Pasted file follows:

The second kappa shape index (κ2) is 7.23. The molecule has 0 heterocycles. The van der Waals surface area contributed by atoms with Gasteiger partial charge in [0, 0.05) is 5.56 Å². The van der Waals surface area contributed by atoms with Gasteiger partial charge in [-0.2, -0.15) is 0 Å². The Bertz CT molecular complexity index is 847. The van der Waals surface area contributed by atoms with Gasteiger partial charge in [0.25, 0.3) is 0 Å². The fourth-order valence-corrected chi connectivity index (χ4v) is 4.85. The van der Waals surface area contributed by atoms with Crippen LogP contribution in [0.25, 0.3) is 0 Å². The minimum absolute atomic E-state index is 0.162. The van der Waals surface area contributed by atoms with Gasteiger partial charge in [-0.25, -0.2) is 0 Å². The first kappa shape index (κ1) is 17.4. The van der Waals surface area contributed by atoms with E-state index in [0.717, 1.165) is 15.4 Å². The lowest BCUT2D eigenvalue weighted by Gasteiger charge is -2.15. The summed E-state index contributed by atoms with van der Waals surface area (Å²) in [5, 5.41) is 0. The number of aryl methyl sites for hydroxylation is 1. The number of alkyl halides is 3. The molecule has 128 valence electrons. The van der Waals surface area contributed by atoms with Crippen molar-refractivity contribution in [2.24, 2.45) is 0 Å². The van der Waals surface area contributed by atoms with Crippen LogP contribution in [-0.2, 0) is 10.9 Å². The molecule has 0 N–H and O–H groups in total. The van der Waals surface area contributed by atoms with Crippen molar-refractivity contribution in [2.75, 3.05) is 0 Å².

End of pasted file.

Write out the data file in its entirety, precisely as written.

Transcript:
The second kappa shape index (κ2) is 7.23. The molecule has 0 heterocycles. The van der Waals surface area contributed by atoms with Gasteiger partial charge in [0, 0.05) is 5.56 Å². The van der Waals surface area contributed by atoms with Gasteiger partial charge in [-0.2, -0.15) is 0 Å². The Bertz CT molecular complexity index is 847. The van der Waals surface area contributed by atoms with Gasteiger partial charge in [0.25, 0.3) is 0 Å². The fourth-order valence-corrected chi connectivity index (χ4v) is 4.85. The van der Waals surface area contributed by atoms with Crippen LogP contribution in [0.25, 0.3) is 0 Å². The minimum absolute atomic E-state index is 0.162. The van der Waals surface area contributed by atoms with Gasteiger partial charge in [-0.25, -0.2) is 0 Å². The first kappa shape index (κ1) is 17.4. The van der Waals surface area contributed by atoms with E-state index in [0.717, 1.165) is 15.4 Å². The lowest BCUT2D eigenvalue weighted by Gasteiger charge is -2.15. The summed E-state index contributed by atoms with van der Waals surface area (Å²) in [5, 5.41) is 0. The number of aryl methyl sites for hydroxylation is 1. The number of alkyl halides is 3. The molecule has 128 valence electrons. The van der Waals surface area contributed by atoms with Crippen molar-refractivity contribution in [2.24, 2.45) is 0 Å². The van der Waals surface area contributed by atoms with Crippen LogP contribution in [-0.2, 0) is 10.9 Å². The molecule has 0 N–H and O–H groups in total. The van der Waals surface area contributed by atoms with Crippen molar-refractivity contribution in [2.75, 3.05) is 0 Å².